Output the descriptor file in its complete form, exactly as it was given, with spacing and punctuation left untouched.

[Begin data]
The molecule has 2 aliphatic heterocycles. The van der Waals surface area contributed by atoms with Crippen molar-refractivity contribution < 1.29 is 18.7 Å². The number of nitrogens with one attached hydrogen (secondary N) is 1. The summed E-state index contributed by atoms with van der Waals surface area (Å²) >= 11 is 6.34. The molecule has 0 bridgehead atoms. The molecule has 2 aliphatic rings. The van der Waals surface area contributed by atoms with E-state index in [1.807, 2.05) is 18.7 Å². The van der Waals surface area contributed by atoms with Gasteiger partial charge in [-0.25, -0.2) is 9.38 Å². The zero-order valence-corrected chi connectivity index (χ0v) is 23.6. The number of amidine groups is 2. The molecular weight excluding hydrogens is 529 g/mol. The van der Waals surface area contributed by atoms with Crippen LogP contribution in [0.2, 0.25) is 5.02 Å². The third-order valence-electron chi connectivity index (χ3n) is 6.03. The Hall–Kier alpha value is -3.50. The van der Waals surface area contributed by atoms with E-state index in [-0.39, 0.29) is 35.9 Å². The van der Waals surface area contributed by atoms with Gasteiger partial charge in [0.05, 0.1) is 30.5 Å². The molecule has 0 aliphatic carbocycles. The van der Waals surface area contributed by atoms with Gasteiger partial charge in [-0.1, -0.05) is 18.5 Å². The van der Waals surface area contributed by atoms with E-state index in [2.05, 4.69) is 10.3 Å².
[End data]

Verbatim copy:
The molecule has 2 aliphatic heterocycles. The van der Waals surface area contributed by atoms with Crippen molar-refractivity contribution < 1.29 is 18.7 Å². The number of nitrogens with one attached hydrogen (secondary N) is 1. The summed E-state index contributed by atoms with van der Waals surface area (Å²) >= 11 is 6.34. The molecule has 0 bridgehead atoms. The molecule has 2 aliphatic rings. The van der Waals surface area contributed by atoms with E-state index in [1.807, 2.05) is 18.7 Å². The van der Waals surface area contributed by atoms with Gasteiger partial charge in [-0.25, -0.2) is 9.38 Å². The zero-order valence-corrected chi connectivity index (χ0v) is 23.6. The number of amidine groups is 2. The molecular weight excluding hydrogens is 529 g/mol. The van der Waals surface area contributed by atoms with Crippen LogP contribution in [0.2, 0.25) is 5.02 Å². The third-order valence-electron chi connectivity index (χ3n) is 6.03. The Hall–Kier alpha value is -3.50. The van der Waals surface area contributed by atoms with E-state index in [-0.39, 0.29) is 35.9 Å². The van der Waals surface area contributed by atoms with Gasteiger partial charge in [0.05, 0.1) is 30.5 Å². The molecule has 0 aliphatic carbocycles. The van der Waals surface area contributed by atoms with Gasteiger partial charge in [-0.1, -0.05) is 18.5 Å². The van der Waals surface area contributed by atoms with E-state index in [2.05, 4.69) is 10.3 Å².